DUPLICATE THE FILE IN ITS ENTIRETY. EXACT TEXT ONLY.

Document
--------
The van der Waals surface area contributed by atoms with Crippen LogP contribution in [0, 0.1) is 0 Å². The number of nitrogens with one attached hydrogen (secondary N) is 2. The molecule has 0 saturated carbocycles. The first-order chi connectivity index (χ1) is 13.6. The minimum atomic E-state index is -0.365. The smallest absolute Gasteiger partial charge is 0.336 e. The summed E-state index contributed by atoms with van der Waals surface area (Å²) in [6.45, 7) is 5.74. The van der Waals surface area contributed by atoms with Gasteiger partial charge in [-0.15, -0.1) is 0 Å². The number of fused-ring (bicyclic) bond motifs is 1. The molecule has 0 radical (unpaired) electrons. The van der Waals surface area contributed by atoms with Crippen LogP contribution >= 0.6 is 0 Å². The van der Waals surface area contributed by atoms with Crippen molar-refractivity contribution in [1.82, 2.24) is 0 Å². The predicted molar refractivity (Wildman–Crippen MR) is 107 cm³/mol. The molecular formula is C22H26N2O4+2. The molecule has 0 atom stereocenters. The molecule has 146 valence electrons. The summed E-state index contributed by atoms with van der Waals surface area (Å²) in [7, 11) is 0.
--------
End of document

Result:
The van der Waals surface area contributed by atoms with Crippen LogP contribution in [0, 0.1) is 0 Å². The number of nitrogens with one attached hydrogen (secondary N) is 2. The molecule has 0 saturated carbocycles. The first-order chi connectivity index (χ1) is 13.6. The minimum atomic E-state index is -0.365. The smallest absolute Gasteiger partial charge is 0.336 e. The summed E-state index contributed by atoms with van der Waals surface area (Å²) in [6.45, 7) is 5.74. The van der Waals surface area contributed by atoms with Gasteiger partial charge in [-0.15, -0.1) is 0 Å². The number of fused-ring (bicyclic) bond motifs is 1. The molecule has 0 radical (unpaired) electrons. The van der Waals surface area contributed by atoms with Crippen LogP contribution >= 0.6 is 0 Å². The van der Waals surface area contributed by atoms with Crippen molar-refractivity contribution in [1.82, 2.24) is 0 Å². The predicted molar refractivity (Wildman–Crippen MR) is 107 cm³/mol. The molecular formula is C22H26N2O4+2. The molecule has 0 atom stereocenters. The molecule has 146 valence electrons. The summed E-state index contributed by atoms with van der Waals surface area (Å²) in [7, 11) is 0.